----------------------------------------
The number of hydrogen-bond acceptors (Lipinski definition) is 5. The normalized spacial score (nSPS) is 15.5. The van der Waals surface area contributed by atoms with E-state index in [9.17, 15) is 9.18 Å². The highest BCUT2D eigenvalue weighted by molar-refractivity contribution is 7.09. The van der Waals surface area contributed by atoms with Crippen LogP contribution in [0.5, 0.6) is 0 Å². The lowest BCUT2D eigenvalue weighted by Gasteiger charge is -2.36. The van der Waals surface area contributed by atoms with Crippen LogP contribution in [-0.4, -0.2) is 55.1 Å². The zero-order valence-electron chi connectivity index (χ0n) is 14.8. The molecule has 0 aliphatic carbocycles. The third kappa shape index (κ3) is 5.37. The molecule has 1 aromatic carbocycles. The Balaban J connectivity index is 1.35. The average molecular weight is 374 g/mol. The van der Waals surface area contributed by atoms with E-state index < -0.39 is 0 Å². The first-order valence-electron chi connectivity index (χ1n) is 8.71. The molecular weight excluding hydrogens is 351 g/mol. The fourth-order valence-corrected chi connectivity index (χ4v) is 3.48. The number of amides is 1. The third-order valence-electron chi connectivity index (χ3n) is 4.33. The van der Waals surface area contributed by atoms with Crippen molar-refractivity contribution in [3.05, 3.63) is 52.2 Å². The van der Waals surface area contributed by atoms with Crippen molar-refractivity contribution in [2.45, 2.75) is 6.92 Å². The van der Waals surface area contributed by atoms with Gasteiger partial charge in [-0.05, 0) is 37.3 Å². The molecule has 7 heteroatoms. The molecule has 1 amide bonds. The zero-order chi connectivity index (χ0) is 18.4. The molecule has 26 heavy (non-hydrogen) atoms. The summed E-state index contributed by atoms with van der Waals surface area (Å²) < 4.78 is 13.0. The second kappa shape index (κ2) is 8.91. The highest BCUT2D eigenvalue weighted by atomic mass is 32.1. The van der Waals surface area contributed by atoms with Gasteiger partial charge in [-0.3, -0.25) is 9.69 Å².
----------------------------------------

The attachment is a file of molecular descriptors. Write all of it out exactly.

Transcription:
The number of hydrogen-bond acceptors (Lipinski definition) is 5. The normalized spacial score (nSPS) is 15.5. The van der Waals surface area contributed by atoms with E-state index in [9.17, 15) is 9.18 Å². The highest BCUT2D eigenvalue weighted by molar-refractivity contribution is 7.09. The van der Waals surface area contributed by atoms with Crippen LogP contribution in [0.5, 0.6) is 0 Å². The lowest BCUT2D eigenvalue weighted by Gasteiger charge is -2.36. The van der Waals surface area contributed by atoms with Crippen LogP contribution in [-0.4, -0.2) is 55.1 Å². The zero-order valence-electron chi connectivity index (χ0n) is 14.8. The molecule has 0 aliphatic carbocycles. The third kappa shape index (κ3) is 5.37. The molecule has 1 aromatic carbocycles. The Balaban J connectivity index is 1.35. The average molecular weight is 374 g/mol. The van der Waals surface area contributed by atoms with E-state index < -0.39 is 0 Å². The first-order valence-electron chi connectivity index (χ1n) is 8.71. The molecular weight excluding hydrogens is 351 g/mol. The fourth-order valence-corrected chi connectivity index (χ4v) is 3.48. The number of amides is 1. The third-order valence-electron chi connectivity index (χ3n) is 4.33. The van der Waals surface area contributed by atoms with Crippen molar-refractivity contribution in [3.05, 3.63) is 52.2 Å². The van der Waals surface area contributed by atoms with Crippen molar-refractivity contribution in [2.45, 2.75) is 6.92 Å². The van der Waals surface area contributed by atoms with Gasteiger partial charge in [-0.05, 0) is 37.3 Å². The molecule has 7 heteroatoms. The molecule has 1 amide bonds. The zero-order chi connectivity index (χ0) is 18.4. The molecule has 26 heavy (non-hydrogen) atoms. The summed E-state index contributed by atoms with van der Waals surface area (Å²) < 4.78 is 13.0. The second kappa shape index (κ2) is 8.91. The highest BCUT2D eigenvalue weighted by atomic mass is 32.1. The van der Waals surface area contributed by atoms with Gasteiger partial charge in [-0.3, -0.25) is 9.69 Å².